The mother of my son-in-law is a delightful person, born in Europe. She is keen that our mutual grandson learn her native language, and the extended family, including my husband and I, agree. So whenever she minds the grandson, currently two years old, she speaks to him in her language. However, at family gatherings, she continues to speak to him in that language, in front of the rest of us. Essentially, it becomes their private communication. My husband suggests, tongue firmly in cheek, that we speak to the child in Pig Latin. To be serious, though, are we being too sensitive or can we ask her to converse in English when we are all together?
Ixnay. Ountcay ouryay essingsblay. (Pig Latin for "Nix. Count your blessings")
While we're on the topic of language, fasten your seat belts, put on your safety glasses (or 3-D glasses, whichever's handier), as your friendly neighbourhood advice columnist unzips his word bag, reaches in and whips out a word you might not hear that often: "idioglossia."
Definition: n. a private language no one else understands, most often between siblings (many twins have an "idioglossia").
Your son-in-law's mother has in effect turned whatever language she speaks into an idioglossia understood only by her and her grandson. Don't complain. Let me adumbrate (also from the word bag) some of the benefits about the situation you've described.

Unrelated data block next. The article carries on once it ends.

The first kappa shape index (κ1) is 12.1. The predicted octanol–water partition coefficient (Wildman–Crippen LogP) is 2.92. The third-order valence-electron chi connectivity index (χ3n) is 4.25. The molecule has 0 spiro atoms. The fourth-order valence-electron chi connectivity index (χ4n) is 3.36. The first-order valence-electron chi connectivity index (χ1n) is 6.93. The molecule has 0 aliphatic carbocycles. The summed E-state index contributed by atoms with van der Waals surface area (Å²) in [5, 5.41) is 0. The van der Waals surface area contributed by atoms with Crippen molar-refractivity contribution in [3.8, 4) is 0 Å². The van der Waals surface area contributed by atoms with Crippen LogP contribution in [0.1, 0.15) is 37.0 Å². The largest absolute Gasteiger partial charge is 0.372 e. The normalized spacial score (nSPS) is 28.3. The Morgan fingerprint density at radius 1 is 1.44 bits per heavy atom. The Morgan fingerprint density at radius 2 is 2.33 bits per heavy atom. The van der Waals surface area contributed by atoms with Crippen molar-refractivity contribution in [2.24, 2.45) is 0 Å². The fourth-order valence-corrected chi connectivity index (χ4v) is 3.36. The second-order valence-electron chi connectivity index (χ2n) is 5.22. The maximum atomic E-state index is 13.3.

Let's just start with "she minds the grandson." You drop that in casually, as if it were the natural order of things, to be taken for granted. Far from it. Me, I'm lucky to have a mother and father in the area code (and another pair within striking distance). They have been absolutely critical in the care and feeding of my (now) teenage boys.
My father has always taken them on ceremonial edutainment-filled excursions. My mother answers her phone on the first ring, speeding over to our domicile in her convertible to save the day like some kind of septuagenarian superheroine.
I have never, ever taken it for granted. Be supremely grateful. She's helping your daughter and son-in-law navigate these lovely but (sometimes) difficult and exhausting years. Kids are a blessing but can also be a burden – one she's helping shoulder. (Not to mention simultaneously taking some of the babysitting pressure off you, as well.)
But to throw in free tutorials in a second language on top of it all? Everyone should be bringing this European grandmother foot baths and tiny glasses of sherry and/or milk of magnesia, and massaging her bunions. Kids that age are language sponges. Your grandson will learn everything about whatever language it is, including obscure words, without even trying, in a way that would cost untold time and effort, not to mention expense, later on in life.
Now, I suppose if she were an evil grandmother, she could be saying stuff to the kid like: "Your mother is unworthy of my son, that whole branch of the family are a bunch of bums, some day I'll take you away from all this hideousness, and we'll hide out in an undisclosed European location," etc. But, by your own testimony, she is a "delightful person," so that seems unlikely.
So, no, don't discourage this habit. Encourage it. Be happy and grateful your grandson has someone teaching him a second language, all while forming a special bond with him, 100 per cent free of charge.